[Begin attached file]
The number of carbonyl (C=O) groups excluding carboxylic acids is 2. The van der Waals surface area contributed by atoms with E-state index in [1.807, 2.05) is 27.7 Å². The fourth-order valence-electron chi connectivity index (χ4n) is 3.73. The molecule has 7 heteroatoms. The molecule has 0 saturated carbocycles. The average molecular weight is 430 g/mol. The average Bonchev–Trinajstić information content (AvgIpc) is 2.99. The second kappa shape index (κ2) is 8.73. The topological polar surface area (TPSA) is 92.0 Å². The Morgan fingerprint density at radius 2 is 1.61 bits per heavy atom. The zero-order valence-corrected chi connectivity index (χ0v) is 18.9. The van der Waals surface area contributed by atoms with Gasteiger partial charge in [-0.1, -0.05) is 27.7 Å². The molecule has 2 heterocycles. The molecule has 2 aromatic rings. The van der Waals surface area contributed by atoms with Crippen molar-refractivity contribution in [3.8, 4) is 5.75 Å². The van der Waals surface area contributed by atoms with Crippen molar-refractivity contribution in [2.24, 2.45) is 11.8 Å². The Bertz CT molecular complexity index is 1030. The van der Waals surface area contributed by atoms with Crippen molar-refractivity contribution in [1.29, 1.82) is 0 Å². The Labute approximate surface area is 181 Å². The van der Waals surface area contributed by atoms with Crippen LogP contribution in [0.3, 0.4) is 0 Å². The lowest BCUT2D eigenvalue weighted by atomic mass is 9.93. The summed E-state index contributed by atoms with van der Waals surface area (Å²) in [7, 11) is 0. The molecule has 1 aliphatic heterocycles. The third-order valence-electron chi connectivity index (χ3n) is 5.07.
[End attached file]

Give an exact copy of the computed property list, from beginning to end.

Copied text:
The number of carbonyl (C=O) groups excluding carboxylic acids is 2. The van der Waals surface area contributed by atoms with E-state index in [1.807, 2.05) is 27.7 Å². The fourth-order valence-electron chi connectivity index (χ4n) is 3.73. The molecule has 7 heteroatoms. The molecule has 0 saturated carbocycles. The average molecular weight is 430 g/mol. The average Bonchev–Trinajstić information content (AvgIpc) is 2.99. The second kappa shape index (κ2) is 8.73. The topological polar surface area (TPSA) is 92.0 Å². The Morgan fingerprint density at radius 2 is 1.61 bits per heavy atom. The zero-order valence-corrected chi connectivity index (χ0v) is 18.9. The van der Waals surface area contributed by atoms with Gasteiger partial charge in [-0.1, -0.05) is 27.7 Å². The molecule has 2 heterocycles. The molecule has 2 aromatic rings. The van der Waals surface area contributed by atoms with Crippen molar-refractivity contribution in [3.8, 4) is 5.75 Å². The van der Waals surface area contributed by atoms with Crippen molar-refractivity contribution in [2.24, 2.45) is 11.8 Å². The Bertz CT molecular complexity index is 1030. The van der Waals surface area contributed by atoms with Crippen molar-refractivity contribution in [1.29, 1.82) is 0 Å². The Labute approximate surface area is 181 Å². The van der Waals surface area contributed by atoms with Crippen LogP contribution in [0.3, 0.4) is 0 Å². The lowest BCUT2D eigenvalue weighted by atomic mass is 9.93. The summed E-state index contributed by atoms with van der Waals surface area (Å²) in [7, 11) is 0. The molecule has 1 aliphatic heterocycles. The third-order valence-electron chi connectivity index (χ3n) is 5.07.